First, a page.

Recursive ascent was first described by Thomas Pennello in his article "Very fast LR parsing" in 1986. The technique was later expounded upon by G.H. Roberts in 1988 as well as in an article by Leermakers, Augusteijn, Kruseman Aretz in 1992 in the journal Theoretical Computer Science.
An LL parser parses the input from Left to right, and constructs a Leftmost derivation of the sentence (hence LL, as opposed to LR). The class of grammars which are parsable in this way is known as the LL grammars. LL grammars are an even more restricted class of context-free grammars than LR grammars. Nevertheless, they are of great interest to compiler writers, because such a parser is simple and efficient to implement.
The design of ALGOL sparked investigation of recursive descent, since the ALGOL language itself is recursive. The concept of recursive descent parsing was discussed in the January 1961 issue of CACM in separate papers by A.A. Grau and Edgar T. "Ned" Irons.   Richard Waychoff independently conceived of and used recursive descent in the Burroughs ALGOL compiler in March 1961.
LR parsing can handle a larger range of languages than LL parsing, and is also better at error reporting, i.e. it detects syntactic errors when the input does not conform to the grammar as soon as possible.
Grammar description languages
John Backus proposed "metalinguistic formulas" to describe the syntax of the new programming language IAL, known today as ALGOL 58 (1959). Backus's work was based on the Post canonical system devised by Emil Post.
Further development of ALGOL led to ALGOL 60; in its report (1963), Peter Naur named Backus's notation Backus Normal Form (BNF), and simplified it to minimize the character set used. However, Donald Knuth argued that BNF should rather be read as Backus–Naur Form, and that has become the commonly accepted usage.
Niklaus Wirth defined Extended Backus–Naur Form (EBNF), a refined version of BNF, in the early 1970s for PL/0. Augmented Backus–Naur Form (ABNF) is another variant. Both EBNF and ABNF are widely used to specify the grammar of programming languages, as the inputs to parser generators, and in other fields such as defining communication protocols.
A parser generator generates the lexical-analyser portion of a compiler. It is a program that takes a description of a formal grammar of a specific programming language and produces a parser for that language. That parser can be used in a compiler for that specific language. The parser detects and identifies the reserved words and symbols of the specific language from a stream of text and returns these as tokens to the code which implements the syntactic validation and translation into object code. This second part of the compiler can also be created by a compiler-compiler using a formal rules-of-precedence syntax-description as input.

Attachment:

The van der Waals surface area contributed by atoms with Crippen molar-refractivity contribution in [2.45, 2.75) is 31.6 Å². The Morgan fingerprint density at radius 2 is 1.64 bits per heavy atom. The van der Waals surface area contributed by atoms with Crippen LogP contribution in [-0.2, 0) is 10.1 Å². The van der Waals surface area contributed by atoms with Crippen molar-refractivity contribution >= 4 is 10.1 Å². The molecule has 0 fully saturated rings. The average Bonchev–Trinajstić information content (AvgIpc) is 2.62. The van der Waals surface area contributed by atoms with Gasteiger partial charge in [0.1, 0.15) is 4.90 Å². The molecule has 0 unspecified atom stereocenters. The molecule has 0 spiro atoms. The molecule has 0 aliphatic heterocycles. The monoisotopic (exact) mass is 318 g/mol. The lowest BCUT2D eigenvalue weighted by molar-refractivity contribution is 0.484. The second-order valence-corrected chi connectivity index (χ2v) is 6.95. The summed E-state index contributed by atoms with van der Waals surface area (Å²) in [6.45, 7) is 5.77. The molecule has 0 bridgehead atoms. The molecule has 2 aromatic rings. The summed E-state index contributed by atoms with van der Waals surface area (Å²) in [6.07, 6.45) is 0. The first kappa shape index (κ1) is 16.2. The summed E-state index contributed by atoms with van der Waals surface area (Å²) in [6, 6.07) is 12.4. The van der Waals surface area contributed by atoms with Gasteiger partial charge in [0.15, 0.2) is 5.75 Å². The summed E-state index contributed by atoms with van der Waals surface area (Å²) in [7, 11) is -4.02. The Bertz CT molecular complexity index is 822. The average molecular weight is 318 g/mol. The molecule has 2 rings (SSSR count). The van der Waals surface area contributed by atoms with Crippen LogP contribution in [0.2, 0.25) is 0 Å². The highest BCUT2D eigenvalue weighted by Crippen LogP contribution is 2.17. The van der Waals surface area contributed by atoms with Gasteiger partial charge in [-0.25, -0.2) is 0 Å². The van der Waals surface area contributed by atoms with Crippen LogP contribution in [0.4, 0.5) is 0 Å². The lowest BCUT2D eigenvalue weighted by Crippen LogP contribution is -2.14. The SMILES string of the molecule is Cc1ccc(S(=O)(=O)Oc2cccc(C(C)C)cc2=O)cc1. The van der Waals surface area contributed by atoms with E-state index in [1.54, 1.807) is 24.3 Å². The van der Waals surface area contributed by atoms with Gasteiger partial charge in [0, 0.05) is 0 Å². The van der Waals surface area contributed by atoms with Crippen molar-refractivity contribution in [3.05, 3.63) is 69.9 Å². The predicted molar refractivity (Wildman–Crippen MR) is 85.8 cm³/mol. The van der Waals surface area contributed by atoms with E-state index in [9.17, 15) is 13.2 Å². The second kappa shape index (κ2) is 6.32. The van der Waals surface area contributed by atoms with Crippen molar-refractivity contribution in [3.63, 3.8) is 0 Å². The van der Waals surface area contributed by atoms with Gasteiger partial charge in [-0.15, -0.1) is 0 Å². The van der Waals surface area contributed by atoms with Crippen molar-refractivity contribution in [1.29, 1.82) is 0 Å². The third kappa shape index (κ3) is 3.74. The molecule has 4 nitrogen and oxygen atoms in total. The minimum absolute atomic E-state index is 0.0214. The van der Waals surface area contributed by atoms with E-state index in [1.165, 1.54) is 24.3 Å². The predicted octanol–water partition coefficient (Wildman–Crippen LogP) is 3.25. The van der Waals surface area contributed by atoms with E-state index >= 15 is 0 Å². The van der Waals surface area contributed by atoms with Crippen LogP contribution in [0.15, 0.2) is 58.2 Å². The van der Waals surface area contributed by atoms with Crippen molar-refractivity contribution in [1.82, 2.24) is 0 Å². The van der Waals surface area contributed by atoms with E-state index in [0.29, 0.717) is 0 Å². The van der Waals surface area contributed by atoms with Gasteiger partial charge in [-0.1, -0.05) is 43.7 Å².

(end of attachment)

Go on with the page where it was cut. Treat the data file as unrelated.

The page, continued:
The first compiler-compiler to use that name was written by Tony Brooker in 1960 and was used to create compilers for the Atlas computer at the University of Manchester, including the Atlas Autocode compiler. However it was rather different from modern compiler-compilers, and today would probably be described as being somewhere between a highly customisable generic compiler and an extensible-syntax language. The name 'compiler-compiler' was far more appropriate for Brooker's system than it is for most modern compiler-compilers, which are more accurately described as parser generators. It is almost certain that the "Compiler Compiler" name has entered common use due to Yacc rather than Brooker's work being remembered.
In the early 1960s, Robert McClure at Texas Instruments invented a compiler-compiler called TMG, the name taken from "transmogrification". In the following years TMG was ported to several UNIVAC and IBM mainframe computers.
The Multics project, a joint venture between MIT and Bell Labs, was one of the first to develop an operating system in a high level language. PL/I was chosen as the language, but an external supplier could not supply a working compiler. The Multics team developed their own subset dialect of PL/I known as Early PL/I (EPL) as their implementation language in 1964. TMG was ported to GE-600 series and used to develop EPL by Douglas McIlroy, Robert Morris, and others.
Not long after Ken Thompson wrote the first version of Unix for the PDP-7 in 1969, Doug McIlroy created the new system's first higher-level language: an implementation of McClure's TMG. TMG was also the compiler definition tool used by Ken Thompson to write the compiler for the B language on his PDP-7 in 1970. B was the immediate ancestor of C.
An early LALR parser generator was called "TWS", created by Frank DeRemer and Tom Pennello.
XPL is a dialect of the PL/I programming language, developed in 1967, used for the development of compilers for computer languages. It was designed and implemented by a team with William McKeeman, James J. Horning, and David B. Wortman at Stanford University and the University of California, Santa Cruz. It was first announced at the 1968 Fall Joint Computer Conference in San Francisco.